Mental Health and Student Wellness Ed Camp
Correlations between mental health, behaviour and student learning have been well documented and readily accepted. These issues can seriously affect a student’s ability to reach his or her potential; therefore, addressing student wellness remains a top priority for educators at Fish Creek School. During a recent Professional Development Day, teachers and educational assistants had an opportunity to share their knowledge and expertise using our FCS Ed. Camp model. Educators were engaged in discussions around zones of regulation, breathing exercises and apps to support in self-regulation, and the importance of physical activity through movement breaks. In addition, teachers reflected on the structure of transition times in their classroom and were exposed to literature that could be used to initiate conversations related to mental health and student wellness. As this represents an area of need for our students, mental health issues and strategies to support learners within the classroom will remain a focus for our educators.
Supporting Student Mental Health Needs
The topic of support for student mental health needs has been a noteworthy topic of late. We also know that health needs such as anxiety are something that many of our students live with and are expected to manage every day at school. While we are educators, and not mental health professionals, we do attempt to create the best possible environment where all students feel safe and secure, and we know that starts with an empathetic, caring teacher. Our teachers at Fish Creek School are fortunate to have regular in-service professional development from our friends at Alberta Health Services, and we know that this is an area for continued growth. We are very proud of the work our staff does on a daily basis, but we are always looking to grow in this regard.
Two of our teachers, Paula McAuley and Janice Murphy, do their part to provide an extra something special for many of our students with anxiety. As Mrs. McAuley explains:
Throughout my teaching career, I have been interested in the emotional and social needs of the students I teach. Working with many specialists and therapists has provided me with the information and tools to support students who may be experiencing difficulties socially or emotionally. I was fortunate enough to witness the important work at another school where a student was supported by a weekly lunchtime meeting with a specialist teacher. This made me wonder if I could support the students of Fish Creek School in a similar way.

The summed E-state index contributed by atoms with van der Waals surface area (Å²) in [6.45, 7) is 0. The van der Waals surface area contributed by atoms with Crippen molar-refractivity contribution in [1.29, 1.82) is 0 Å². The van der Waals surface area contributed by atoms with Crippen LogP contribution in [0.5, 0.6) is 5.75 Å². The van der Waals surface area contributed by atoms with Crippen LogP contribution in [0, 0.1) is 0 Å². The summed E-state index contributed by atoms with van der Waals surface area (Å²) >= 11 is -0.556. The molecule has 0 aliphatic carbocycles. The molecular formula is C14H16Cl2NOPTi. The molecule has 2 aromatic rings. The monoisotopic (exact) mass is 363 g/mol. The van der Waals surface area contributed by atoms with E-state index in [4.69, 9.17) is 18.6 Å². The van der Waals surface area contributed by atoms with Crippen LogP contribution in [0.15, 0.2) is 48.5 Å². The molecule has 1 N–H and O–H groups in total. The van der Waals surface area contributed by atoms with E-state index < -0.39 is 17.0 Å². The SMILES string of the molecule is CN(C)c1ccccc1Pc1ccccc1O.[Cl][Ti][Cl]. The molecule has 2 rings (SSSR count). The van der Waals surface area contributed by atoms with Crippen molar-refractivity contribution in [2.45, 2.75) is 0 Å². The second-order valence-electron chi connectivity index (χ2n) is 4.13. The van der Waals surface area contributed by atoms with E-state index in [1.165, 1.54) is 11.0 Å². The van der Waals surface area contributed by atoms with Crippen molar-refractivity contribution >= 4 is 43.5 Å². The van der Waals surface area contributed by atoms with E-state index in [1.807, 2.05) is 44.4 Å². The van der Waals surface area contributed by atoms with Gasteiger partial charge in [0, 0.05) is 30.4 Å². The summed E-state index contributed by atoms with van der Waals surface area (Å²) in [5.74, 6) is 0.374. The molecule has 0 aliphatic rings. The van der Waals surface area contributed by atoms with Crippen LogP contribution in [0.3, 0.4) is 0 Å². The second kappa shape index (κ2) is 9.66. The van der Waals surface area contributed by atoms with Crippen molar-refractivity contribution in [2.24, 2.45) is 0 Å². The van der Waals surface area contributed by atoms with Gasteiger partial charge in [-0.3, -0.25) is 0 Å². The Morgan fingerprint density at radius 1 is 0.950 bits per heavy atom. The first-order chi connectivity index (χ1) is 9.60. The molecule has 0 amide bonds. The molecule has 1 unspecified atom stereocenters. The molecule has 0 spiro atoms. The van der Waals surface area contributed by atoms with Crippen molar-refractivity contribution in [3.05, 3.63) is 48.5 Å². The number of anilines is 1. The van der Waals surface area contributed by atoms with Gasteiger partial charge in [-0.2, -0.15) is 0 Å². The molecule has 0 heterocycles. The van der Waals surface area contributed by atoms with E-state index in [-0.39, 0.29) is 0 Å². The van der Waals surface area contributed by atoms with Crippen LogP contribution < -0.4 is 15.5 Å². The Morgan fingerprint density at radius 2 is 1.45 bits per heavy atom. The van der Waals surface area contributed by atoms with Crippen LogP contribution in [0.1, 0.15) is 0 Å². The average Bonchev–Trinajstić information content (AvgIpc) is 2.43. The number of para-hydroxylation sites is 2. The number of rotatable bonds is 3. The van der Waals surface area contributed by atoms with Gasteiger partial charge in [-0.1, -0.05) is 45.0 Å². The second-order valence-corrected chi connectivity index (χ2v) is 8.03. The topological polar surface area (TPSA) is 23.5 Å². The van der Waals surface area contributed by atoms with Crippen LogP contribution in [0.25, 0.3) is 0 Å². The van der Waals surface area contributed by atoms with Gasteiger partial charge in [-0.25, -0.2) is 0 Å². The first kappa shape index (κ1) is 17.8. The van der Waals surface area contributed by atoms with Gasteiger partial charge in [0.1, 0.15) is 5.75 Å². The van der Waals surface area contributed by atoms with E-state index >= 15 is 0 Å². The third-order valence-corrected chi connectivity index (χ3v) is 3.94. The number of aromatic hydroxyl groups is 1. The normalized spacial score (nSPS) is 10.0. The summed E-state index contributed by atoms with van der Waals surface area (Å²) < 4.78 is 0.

It began with talking to teachers in Grades 4 and 5 about students who may benefit from a weekly meeting with a teacher to talk about social issues, anxieties or feelings they may be having. With parental support, I began meeting with a group of students who all communicated how happy they were to have this opportunity and more importantly be part of a group where they felt safe and included. Each week we eat lunch together while we discuss any concerns then we participate in a fun group activity to build confidence and self-esteem.
This year, Mrs. Murphy and I lead the group together and the number of students attending continues to grow. Moving forward, a new group designed for students in other grades is being established, to ensure we meet the needs of everyone at Fish Creek School.
The entire staff at Fish Creek have received much professional development with regard with student mental health. This work has included an into to the Trauma Brain by our Mental Health Therapist. This extended into an introduction to Zones of Regulation via our Physical Therapist and Occupational Therapist. As a staff we regularly discuss programming for students experiencing mental health concerns. Our School Resource Team also checks in regularly with our teachers to ensure all needs are being met appropriately.
Student Calming Space
Mrs. McAuley and Mrs. Murphy work regularly with an Alberta Health Services Mental Health Therapist to discuss ideas and topics for the lunch group. From an observation at another school with a regulation space and ongoing discussions with their school Mental Health Therapist, Mrs. McAuley broached the idea of creating a similar space to support Fish Creek students. To start the process, Morrison Homes donated a range of furniture and accessories through the help from one of our parent council members. From there, Mrs. McAuley and Mrs. Murphy worked with our Therapist in design, and thanks for another generous (anonymous) financial donation our Student Calming Space was born. The quiet and comfy space was designed with students in mind. Students in our noon hour club were shown the space and know when and how to access it as needed. IN addition, the space is excellent for many other students in the school who just need an alternate space to refocus as they prepare for success in school.